Krasnicki v. Tactical Entertainment, LLC
Dallas Court of Appeals, No. 05-18-00463-CV (May 17, 2019)
Justices Bridges, Partida-Kipness (opinion available here), and Carlyle
Silence is not speech and is not protected under the TCPA. Tactical Entertainment entered into an agreement with Krasnicki to develop a smart-phone game application called “The Art of Combat.” A big factor in Tactical’s selection of Krasnicki was his approach of using two different servers to perform two different functions: one to handle all account data, and another to relay in-game activity in real time. At some point in the process, however, Krasnicki abandoned the two-server architecture and developed the project to use only one server. Tactical alleges Krasnicki never communicated this “massive” deviation from the original concept, thus fraudulently inducing Tactical to continue with the project.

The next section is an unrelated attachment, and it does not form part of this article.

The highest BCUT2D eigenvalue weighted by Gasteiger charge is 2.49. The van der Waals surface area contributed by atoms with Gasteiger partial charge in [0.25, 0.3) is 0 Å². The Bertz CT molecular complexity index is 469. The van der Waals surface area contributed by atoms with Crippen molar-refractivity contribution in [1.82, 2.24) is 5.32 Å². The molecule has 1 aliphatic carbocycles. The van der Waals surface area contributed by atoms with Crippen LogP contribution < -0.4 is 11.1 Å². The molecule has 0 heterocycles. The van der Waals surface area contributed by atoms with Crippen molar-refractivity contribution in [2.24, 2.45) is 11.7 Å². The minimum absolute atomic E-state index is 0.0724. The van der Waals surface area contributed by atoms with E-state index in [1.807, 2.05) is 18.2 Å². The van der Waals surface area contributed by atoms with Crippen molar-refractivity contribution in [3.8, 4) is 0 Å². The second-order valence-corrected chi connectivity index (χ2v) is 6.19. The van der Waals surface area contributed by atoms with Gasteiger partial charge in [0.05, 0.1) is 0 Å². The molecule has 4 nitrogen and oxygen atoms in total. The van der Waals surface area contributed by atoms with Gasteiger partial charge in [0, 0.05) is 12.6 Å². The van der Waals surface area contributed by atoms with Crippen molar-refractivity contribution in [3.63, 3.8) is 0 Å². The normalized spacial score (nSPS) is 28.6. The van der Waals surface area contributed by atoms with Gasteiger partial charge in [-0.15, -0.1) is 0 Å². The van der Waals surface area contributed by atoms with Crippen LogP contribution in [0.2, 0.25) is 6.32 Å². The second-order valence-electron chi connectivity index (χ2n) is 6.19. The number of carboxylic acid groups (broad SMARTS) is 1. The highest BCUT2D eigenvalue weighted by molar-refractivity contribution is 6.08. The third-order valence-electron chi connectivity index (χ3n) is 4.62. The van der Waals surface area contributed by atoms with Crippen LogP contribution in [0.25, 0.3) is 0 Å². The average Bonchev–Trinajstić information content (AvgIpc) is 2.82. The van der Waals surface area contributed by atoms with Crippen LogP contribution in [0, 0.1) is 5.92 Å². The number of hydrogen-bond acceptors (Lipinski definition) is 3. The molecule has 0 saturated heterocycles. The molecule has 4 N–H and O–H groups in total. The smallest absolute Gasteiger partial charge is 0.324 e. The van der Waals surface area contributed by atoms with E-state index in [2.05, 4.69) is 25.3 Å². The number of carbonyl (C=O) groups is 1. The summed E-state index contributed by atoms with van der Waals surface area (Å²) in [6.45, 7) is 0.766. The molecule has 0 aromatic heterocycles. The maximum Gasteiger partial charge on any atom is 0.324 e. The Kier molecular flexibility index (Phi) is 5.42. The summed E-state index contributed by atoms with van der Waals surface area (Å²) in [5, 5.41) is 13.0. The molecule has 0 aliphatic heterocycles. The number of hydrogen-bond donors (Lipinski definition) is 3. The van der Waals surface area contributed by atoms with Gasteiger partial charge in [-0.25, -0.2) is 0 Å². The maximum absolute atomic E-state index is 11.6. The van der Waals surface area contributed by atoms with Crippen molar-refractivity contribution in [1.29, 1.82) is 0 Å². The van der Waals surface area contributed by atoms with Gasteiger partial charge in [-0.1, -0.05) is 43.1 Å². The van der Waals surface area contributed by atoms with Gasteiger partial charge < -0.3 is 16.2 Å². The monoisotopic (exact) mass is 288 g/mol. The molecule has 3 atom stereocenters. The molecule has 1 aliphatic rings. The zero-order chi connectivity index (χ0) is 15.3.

Krasnicki filed a motion to dismiss Tactical’s lawsuit under the Texas Citizens Participation Act (TCPA), alleging that Tactical’s claims against him were based on or related to his exercise of free speech. The trial court disagreed, and so did the Dallas Court of Appeals. The TCPA provides a procedure for expeditiously dismissing a non-meritorious legal action that is based on, relates to, or is in response to the party’s exercise of the right of free speech. “Free speech” is defined as a communication made in connection with a matter of public concern, and “communication” is defined as the making or submitting of a statement or document in any form or medium, including oral, written, audiovisual, or electronic. Here, Tactical’s claims focused on Krasnicki’s silence—or failure to disclose—rather than affirmative statements. The Court held that “communications” could not be interpreted to include “non-communication,” and so the TCPA did not apply.